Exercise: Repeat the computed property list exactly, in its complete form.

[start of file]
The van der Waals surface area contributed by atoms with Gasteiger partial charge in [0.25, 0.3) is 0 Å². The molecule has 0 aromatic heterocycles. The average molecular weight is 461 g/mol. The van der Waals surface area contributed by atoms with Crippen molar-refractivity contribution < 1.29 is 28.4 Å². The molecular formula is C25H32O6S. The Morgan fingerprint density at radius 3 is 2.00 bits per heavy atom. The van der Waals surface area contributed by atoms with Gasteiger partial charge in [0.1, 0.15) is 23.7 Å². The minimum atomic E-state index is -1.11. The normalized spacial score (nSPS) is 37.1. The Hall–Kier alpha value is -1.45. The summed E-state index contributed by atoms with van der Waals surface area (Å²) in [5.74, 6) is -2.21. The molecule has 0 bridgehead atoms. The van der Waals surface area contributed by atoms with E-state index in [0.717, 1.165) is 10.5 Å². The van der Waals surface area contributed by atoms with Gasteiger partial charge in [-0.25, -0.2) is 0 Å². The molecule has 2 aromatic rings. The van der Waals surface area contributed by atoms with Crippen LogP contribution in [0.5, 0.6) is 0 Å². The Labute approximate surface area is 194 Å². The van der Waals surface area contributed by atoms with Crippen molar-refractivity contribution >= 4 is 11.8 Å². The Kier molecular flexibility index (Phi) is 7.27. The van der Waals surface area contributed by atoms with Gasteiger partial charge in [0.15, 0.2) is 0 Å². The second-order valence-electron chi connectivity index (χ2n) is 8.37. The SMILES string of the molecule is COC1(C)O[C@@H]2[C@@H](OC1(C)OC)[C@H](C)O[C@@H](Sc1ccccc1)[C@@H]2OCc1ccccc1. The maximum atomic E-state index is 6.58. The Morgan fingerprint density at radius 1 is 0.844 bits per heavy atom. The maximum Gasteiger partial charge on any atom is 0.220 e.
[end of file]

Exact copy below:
The van der Waals surface area contributed by atoms with Gasteiger partial charge in [0.25, 0.3) is 0 Å². The molecule has 0 aromatic heterocycles. The average molecular weight is 461 g/mol. The van der Waals surface area contributed by atoms with Crippen molar-refractivity contribution < 1.29 is 28.4 Å². The molecular formula is C25H32O6S. The Morgan fingerprint density at radius 3 is 2.00 bits per heavy atom. The van der Waals surface area contributed by atoms with Gasteiger partial charge in [0.1, 0.15) is 23.7 Å². The minimum atomic E-state index is -1.11. The normalized spacial score (nSPS) is 37.1. The Hall–Kier alpha value is -1.45. The summed E-state index contributed by atoms with van der Waals surface area (Å²) in [5.74, 6) is -2.21. The molecule has 0 bridgehead atoms. The van der Waals surface area contributed by atoms with E-state index in [0.717, 1.165) is 10.5 Å². The van der Waals surface area contributed by atoms with Gasteiger partial charge in [-0.25, -0.2) is 0 Å². The molecule has 2 aromatic rings. The van der Waals surface area contributed by atoms with Crippen LogP contribution in [0.5, 0.6) is 0 Å². The Labute approximate surface area is 194 Å². The van der Waals surface area contributed by atoms with Crippen molar-refractivity contribution >= 4 is 11.8 Å². The Kier molecular flexibility index (Phi) is 7.27. The van der Waals surface area contributed by atoms with Gasteiger partial charge in [0.15, 0.2) is 0 Å². The second-order valence-electron chi connectivity index (χ2n) is 8.37. The SMILES string of the molecule is COC1(C)O[C@@H]2[C@@H](OC1(C)OC)[C@H](C)O[C@@H](Sc1ccccc1)[C@@H]2OCc1ccccc1. The maximum atomic E-state index is 6.58. The Morgan fingerprint density at radius 1 is 0.844 bits per heavy atom. The maximum Gasteiger partial charge on any atom is 0.220 e.